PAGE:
The Importance of being uncomfortable.

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Something has been happening in my world over the last few weeks that has been very uncomfortable.

Four weeks ago, Sharon who has been my companies business administrator for 15 years resigned. Last week she tidied up her desk and ended her decade and a half tenure. As yet I have not found a replacement for Sharon and running the company without her is proving difficult and uncomfortable.

Two words stand out when I think about Sharon, Honesty & Loyalty and these are both traits that cannot be taught or trained.

Sharon and I had a very close working relationship and I know that all relationships have a life span. However, I find myself asking why did Sharon decide to leave all of a sudden?

Without delving into her personal reasons, I feel partially responsible because I have been preoccupied over several months with my own problems such as the ongoing legal battle with a previous client and trying to keep the business on track.

One thing that is very evident, is that “just soldiering on” is not going to work and that it’s imperative that I find a new administrator ASAP.

I will greatly miss Sharon and her friendly easy going nature and I wish her well with whatever the next chapter in her life brings. But a change is coming and that makes me insecure and uncomfortable.

Most self-help books contain leading statements such as,

  • Change is essential for personal growth, and achieving your goals.
  • Without taking risks, you can never reach your full potential.

I believe that both of these statements are true, and it’s important to examine and understand how they relate to you and your future success.

It is widely recognized that human’s benefit from discomfort. Hard physical exercise and solving challenging mental problems are vital to our physical and mental health and wellbeing. However, we are genetically wired to run away from most forms of discomfort. Our “fight or flight” reactions are the inbuilt safety mechanism that has ensured our survival for thousands of years.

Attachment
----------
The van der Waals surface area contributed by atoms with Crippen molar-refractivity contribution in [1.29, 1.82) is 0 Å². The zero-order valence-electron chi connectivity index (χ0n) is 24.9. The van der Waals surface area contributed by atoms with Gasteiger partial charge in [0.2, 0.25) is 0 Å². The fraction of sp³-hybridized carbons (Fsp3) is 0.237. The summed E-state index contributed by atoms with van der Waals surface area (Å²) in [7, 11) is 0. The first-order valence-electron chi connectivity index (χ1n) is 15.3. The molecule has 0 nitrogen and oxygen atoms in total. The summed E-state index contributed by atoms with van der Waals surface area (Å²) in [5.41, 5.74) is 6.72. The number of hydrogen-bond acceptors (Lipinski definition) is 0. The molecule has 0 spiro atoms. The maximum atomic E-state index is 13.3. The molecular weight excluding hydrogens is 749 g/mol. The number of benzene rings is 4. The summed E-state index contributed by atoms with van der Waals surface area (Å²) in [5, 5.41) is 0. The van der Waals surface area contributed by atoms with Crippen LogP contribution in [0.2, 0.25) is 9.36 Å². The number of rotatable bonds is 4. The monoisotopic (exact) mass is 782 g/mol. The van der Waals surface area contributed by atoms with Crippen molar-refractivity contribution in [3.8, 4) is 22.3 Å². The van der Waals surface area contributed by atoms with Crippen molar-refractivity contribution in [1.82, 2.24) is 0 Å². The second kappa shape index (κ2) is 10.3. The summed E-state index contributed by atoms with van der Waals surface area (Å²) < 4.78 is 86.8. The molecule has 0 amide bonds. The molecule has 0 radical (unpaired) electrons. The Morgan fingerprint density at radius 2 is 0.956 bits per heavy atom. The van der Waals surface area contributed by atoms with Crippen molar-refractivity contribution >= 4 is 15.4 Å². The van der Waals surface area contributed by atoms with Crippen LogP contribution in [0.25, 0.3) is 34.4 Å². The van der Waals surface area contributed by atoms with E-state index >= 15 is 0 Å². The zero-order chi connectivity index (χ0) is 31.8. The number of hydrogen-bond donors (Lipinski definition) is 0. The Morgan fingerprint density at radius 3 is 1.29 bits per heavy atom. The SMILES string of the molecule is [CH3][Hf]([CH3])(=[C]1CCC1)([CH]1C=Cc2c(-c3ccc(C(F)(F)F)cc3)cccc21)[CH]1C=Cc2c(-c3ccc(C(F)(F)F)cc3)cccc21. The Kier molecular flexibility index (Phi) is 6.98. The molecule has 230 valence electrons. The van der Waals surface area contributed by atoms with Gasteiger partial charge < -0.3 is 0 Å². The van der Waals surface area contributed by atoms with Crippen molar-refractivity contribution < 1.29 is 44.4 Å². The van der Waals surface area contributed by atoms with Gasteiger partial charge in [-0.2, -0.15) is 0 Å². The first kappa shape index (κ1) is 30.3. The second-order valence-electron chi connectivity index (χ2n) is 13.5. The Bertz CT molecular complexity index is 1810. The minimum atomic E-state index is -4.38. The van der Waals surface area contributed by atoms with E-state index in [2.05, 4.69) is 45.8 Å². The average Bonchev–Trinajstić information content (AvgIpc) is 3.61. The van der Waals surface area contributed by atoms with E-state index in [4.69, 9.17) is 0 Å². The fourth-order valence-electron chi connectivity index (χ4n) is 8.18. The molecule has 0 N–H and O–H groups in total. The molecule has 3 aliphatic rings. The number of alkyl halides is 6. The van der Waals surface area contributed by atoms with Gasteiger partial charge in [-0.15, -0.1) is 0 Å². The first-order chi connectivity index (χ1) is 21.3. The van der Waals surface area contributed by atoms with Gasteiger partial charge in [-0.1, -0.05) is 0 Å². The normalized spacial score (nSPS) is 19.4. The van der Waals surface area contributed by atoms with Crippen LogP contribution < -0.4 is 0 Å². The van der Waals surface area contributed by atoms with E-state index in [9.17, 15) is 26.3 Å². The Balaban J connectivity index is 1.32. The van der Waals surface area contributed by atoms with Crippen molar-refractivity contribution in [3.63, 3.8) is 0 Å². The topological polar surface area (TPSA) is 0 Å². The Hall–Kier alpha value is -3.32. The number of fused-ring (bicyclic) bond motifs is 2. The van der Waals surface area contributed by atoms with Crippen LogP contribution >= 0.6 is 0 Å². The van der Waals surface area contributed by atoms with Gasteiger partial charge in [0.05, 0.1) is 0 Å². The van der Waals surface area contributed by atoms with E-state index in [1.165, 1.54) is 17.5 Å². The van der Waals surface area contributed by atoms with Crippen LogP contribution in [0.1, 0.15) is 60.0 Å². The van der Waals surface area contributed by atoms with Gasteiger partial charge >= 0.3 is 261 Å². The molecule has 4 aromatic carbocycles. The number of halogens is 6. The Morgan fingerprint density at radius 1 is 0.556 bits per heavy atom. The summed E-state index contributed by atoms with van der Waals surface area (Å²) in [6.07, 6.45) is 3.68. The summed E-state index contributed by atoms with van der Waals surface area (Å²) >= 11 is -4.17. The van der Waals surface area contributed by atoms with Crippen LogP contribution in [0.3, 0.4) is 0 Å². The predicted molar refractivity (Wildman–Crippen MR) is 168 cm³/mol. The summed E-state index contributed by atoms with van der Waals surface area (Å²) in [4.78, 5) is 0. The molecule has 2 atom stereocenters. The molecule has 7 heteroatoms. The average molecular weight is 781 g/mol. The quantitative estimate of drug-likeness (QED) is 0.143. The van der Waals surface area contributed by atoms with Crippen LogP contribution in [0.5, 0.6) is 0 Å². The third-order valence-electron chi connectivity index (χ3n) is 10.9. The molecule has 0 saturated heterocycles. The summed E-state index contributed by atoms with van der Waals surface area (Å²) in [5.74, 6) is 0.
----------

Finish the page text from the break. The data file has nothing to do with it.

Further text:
Without physical and mental challenges we get bored pretty quickly, and we start to seek out or create problems for ourselves in order to combat the boredom. We are all very good at finding problems to grapple with, even when there really are none.

“A ship is always safe at the shore, but that is not what it is designed for.” Albert Einstein

A book titled “The Comfort Crisis” by Michael Easter puts forward the premise that the right type of discomfort can dramatically improve our health and happiness and can help us understand what it means to be human. Easter cites numerous studies that show that regularly experiencing discomfort can protect us from or greatly reduce anxiety, depression, heart disease and obesity.

Being constantly comfortable is therefore bad for us, so why do we all crave it and actively seek it so much?

Why is it so hard for us to voluntarily leave our comfort zone?

When discomfort is involved we are all very good at finding excuses not to do something we know we should.

For me the discomfort I often find excuses to avoid is going swimming after work. A frequent barrier I encounter to going swimming is finding a carpark outside the local swimming Pool. Not getting a convenient parking spot is often a sufficient excuse for me to pull the pin and just drive home. Ridiculous I know, but that’s the truth and this just goes to highlight how good we can all be at creating barriers to avoid discomfort.

“Everything you’ve ever wanted is one step outside your comfort zone.” Unknown

It takes considerable work and effort to overcome the internal barriers that rise up when we are faced with a challenge. The first step towards overcoming some of these internal barriers is to acknowledge the discomfort and to recognize the feelings that are holding you back from doing something. What do you tell yourself just before you decide not to do something?

Once you become familiar with your internal dialogue (i.e. “no car park within 100m of the pool, so I’m out of here”) you can start to create side-steps to get around the barrier. One hack that my wife and I often use with our three children whenever they are facing a challenge, is to tell them “it only takes 20 seconds of courage”. When I use this hack myself it’s amazing how easy it is to get past the barriers in my way and to get stuck into the uncomfortable task at hand.

“It’s a curious truth that when you pay attention to negative emotions, they tend to dissipate — but positive ones expand.” Oliver Burkeman

Thanks for reading,
Stay safe and lean into discomfort.



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David McCallum

David McCallum

An Australian builder for 35 years who brings a practical no-nonsense approach to personal and professional improvement. I Mentor small business owners.